Sudanese President Omar al-Bashir (R) listens as his South Sudanese counterpart Salva Kiir speaks during a joint news conference, before Kiir;s departure at Khartoum Airport. (Photo: Reuters)
Four United Nations deminers arrested by the Sudanese army along the country's tense southern border were released on Sunday and turned over to chief African Union mediator Thabo Mbeki, the defence minister said.
"We release them to President Mbeki," Abdelrahim Mohammed Hussein said in a ceremony at Sudan's military headquarters in Khartoum, more than three weeks after the men were detained.
Mbeki has been in the Sudanese capital since Thursday meeting officials, including President Omar al-Bashir, in an effort to push Sudan and South Sudan back to negotiations which were suspended after border fighting last month.
"I raised your issue with President Bashir and the government explained to us the circumstances of your arrest, and then we asked President Bashir to release you," Mbeki said addressing the four men: a Briton, a Norwegian, a South African and a South Sudanese.
"All of us will go together," he said before the freed men got into a minibus to leave as part of Mbeki's motorcade.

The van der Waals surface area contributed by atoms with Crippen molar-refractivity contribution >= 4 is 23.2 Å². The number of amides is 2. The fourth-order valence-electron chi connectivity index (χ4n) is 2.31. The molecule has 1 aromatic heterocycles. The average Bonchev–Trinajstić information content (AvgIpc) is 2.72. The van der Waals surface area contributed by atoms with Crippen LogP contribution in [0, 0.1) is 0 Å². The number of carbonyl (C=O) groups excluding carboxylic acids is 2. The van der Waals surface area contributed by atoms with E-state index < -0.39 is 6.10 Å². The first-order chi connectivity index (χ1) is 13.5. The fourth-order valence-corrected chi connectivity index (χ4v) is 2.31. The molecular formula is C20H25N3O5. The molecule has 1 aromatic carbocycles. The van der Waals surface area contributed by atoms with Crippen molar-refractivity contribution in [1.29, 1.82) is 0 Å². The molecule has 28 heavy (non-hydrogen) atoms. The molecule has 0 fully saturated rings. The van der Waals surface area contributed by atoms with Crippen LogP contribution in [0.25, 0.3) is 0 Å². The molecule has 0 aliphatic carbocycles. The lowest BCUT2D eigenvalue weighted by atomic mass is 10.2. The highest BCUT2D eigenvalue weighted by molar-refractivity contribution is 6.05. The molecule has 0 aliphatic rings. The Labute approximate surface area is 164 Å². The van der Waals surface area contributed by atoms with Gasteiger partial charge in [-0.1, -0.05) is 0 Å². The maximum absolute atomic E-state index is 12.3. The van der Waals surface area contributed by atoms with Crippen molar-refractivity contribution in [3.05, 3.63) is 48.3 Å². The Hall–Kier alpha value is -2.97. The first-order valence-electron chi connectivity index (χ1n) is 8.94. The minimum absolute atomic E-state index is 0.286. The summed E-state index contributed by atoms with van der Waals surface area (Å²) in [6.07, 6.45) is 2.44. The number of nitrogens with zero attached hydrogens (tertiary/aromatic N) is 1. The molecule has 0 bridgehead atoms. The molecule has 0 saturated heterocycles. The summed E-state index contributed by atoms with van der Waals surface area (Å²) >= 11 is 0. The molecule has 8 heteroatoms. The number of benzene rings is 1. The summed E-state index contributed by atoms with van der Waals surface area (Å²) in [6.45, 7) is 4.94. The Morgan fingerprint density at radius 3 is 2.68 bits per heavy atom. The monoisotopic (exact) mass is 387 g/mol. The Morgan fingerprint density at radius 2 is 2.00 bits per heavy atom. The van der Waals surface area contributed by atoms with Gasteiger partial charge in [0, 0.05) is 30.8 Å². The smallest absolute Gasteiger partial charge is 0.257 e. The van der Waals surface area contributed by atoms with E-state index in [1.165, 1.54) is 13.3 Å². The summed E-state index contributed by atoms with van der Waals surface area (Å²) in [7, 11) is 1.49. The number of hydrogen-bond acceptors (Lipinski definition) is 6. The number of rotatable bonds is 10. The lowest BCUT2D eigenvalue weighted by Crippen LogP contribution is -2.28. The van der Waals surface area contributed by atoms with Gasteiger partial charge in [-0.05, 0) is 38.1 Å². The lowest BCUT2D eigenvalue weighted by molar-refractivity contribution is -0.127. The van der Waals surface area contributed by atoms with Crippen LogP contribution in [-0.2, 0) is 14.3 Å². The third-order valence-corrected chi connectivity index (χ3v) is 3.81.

It was not immediately clear whether they were heading directly to the airport.
"We thank the government of Sudan and we appreciate the effort of President Mbeki. We are so happy now that we are going," the Norwegian, John Sorbo, said on behalf of his three colleagues.
Hussein said they were freed because two of them worked for a South African company, "and we appreciate the efforts of President Mbeki to solve the issues between Sudan and South Sudan."
But he accused the four foreigners of "working for one of the parties" because they were captured in a combat zone.
Sudan's army announced on April 28 that it arrested the men in the Heglig oil region as they collected "war debris for investigation," and suggested they were working in support of South Sudan in its "aggression" against the north.
Nationalist feeling has intensified in Sudan after South Sudan seized and occupied the north's main Heglig oilfield for 10 days in April, a move that coincided with Sudanese air strikes against the South.
It was the most serious fighting since the South's independence last July, and raised fears of a wider war.
The captives were flown from Heglig and held at a military facility in Khartoum.
Two weeks ago the United Nations announced that the men were UN staff "on a humanitarian demining project in South Sudan". It asked for them to be released into UN custody.